Monday, May 12, 2014

BIG SKY... literally...

Amour toujours
While we live in a technicolor world,
I prefer the more subtle tones of film
noir. Moody monochromatic hues are
so much more inspiring than rainbow
brights. Years ago I was able to visit
the Lasker house designed by David
Adler. A masterpiece now surrounded
by a subdivision, one could still find
vestiges of the original Francis Elkins
interiors. One of which was the most
amazing chocolate brown antique wall
paper... it was love at first sight. Yet it
wasn't my first. Been there done that!
Manor born
Since a tiny tot I'd adored the Great
Hall from the Van Rensselaer house
now in the American Galleries at the
Metropolitan Museum of Art. Stevan
Van Rensselaer II built his home on
a five hundred thousand acre estate
outside of Albany New York from
1765 through 1769. No expense was
spared as these blatant displays of
wealth inspired by the paintings of
Gian Paolo Pannini and printed in
England demonstrate. They're still
just as chic as when first hung.
Shades of grey
Grisaille, the monochromatic
painting technique has been
used since the twelfth century.
Long before the camera, these
images showed the world in
black and white. By the mid
eighteenth century, wallpaper
manufacturers created grisaille
murals. Since then, anybody
(with money) could be chic in
an instant! I've long wanted a
grisaille room of my own. Now
is the right time and place.
Back to the future
The Passion Pit interior elements are heavily influenced by the colonial revival. Therefore I felt that our dining room was the perfect spot to GO GRISAILLE. My issue is I did not want it to appear "period." We want our home to be a fresh and modern take on historic references. Scouring what was available from firms like Zuber and De Gournay, everything seemed just a little too stuffy. Given the room is in Montana not Manhattan, it needed to be a bit bolder, rougher, wilder...
Cloudy forecast
Finally I found it... almost.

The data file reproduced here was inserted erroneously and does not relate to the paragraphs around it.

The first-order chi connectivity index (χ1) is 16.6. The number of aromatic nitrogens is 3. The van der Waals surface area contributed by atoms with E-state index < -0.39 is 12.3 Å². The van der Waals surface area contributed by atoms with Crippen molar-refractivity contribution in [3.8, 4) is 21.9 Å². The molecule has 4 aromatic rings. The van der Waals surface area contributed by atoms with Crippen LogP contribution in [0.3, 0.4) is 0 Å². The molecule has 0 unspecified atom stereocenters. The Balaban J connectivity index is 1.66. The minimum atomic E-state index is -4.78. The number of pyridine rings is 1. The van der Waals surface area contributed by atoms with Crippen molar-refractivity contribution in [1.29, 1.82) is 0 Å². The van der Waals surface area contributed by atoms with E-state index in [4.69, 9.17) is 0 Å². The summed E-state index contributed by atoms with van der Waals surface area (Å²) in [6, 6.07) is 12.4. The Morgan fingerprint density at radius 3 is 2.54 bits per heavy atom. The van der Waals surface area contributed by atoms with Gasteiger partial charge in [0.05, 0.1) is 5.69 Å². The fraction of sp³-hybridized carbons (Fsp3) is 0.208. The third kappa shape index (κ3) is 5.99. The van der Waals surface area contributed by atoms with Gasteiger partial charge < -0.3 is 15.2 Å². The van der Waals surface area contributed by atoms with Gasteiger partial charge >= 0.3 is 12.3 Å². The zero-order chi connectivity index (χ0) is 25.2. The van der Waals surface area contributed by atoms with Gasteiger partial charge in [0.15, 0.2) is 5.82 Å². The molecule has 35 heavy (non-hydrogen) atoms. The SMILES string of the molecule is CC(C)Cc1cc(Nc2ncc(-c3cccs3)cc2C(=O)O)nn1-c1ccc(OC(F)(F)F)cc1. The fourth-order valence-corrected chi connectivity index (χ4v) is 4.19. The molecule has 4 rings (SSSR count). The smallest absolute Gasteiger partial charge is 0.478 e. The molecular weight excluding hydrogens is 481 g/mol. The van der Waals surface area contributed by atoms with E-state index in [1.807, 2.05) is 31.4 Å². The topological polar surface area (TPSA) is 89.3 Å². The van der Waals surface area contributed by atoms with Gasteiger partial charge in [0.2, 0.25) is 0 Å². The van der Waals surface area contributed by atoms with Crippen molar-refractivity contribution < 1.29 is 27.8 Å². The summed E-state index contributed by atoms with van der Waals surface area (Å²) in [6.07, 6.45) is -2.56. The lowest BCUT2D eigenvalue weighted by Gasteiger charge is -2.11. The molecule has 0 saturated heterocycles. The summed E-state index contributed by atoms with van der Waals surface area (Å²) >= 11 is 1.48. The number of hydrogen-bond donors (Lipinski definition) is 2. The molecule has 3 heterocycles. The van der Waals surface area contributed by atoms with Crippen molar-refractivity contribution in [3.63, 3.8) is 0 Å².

Cole & Sons sells a Fornasetti
cloud mural. Piero Fornasetti
was an Italian designer who
hit his apex in the sixties. His
witty use of eighteenth century
black and white engravings is
once again terribly chic. While
I love the paper, it feels a touch
stodgy and gloomy. One thing
I knew, I had to have clouds as
I now live in Big Sky Country!
But who, what, where, how?
Weather woman
This weekend my best friend Tina
arrived in rural Montana. This isn't
her first time at the rodeo however
she's not here to have fun! Rather,
she's about to start working on a
grisaille mural in our dining room.
For months we've been chatting and
planning until finally, it's time to put
up or shut up! Even though today is
her birthday, she's hard at work! In
my opinion one of the most talented
artists around, she's willing to do this
for us because... she had no choice...
Out of the box
We've handed Tish a blank slate in
the form of a white room. Inspired
by the Fornasetti wallpaper, she'll
now create an homage to Big Sky
Country via a mural of big clouds
above our wainscot. This will be a
modern take on classic grisaille.
Think Kelly Wearstler meets Piero
Fornasetti meets Zuber. Think sepia
mixed with grey plus a tiny touch of
turquoise with bits of gold and silver
leaf. She's here for two weeks and
I can't wait to see the end result.

Tune in for an update soon!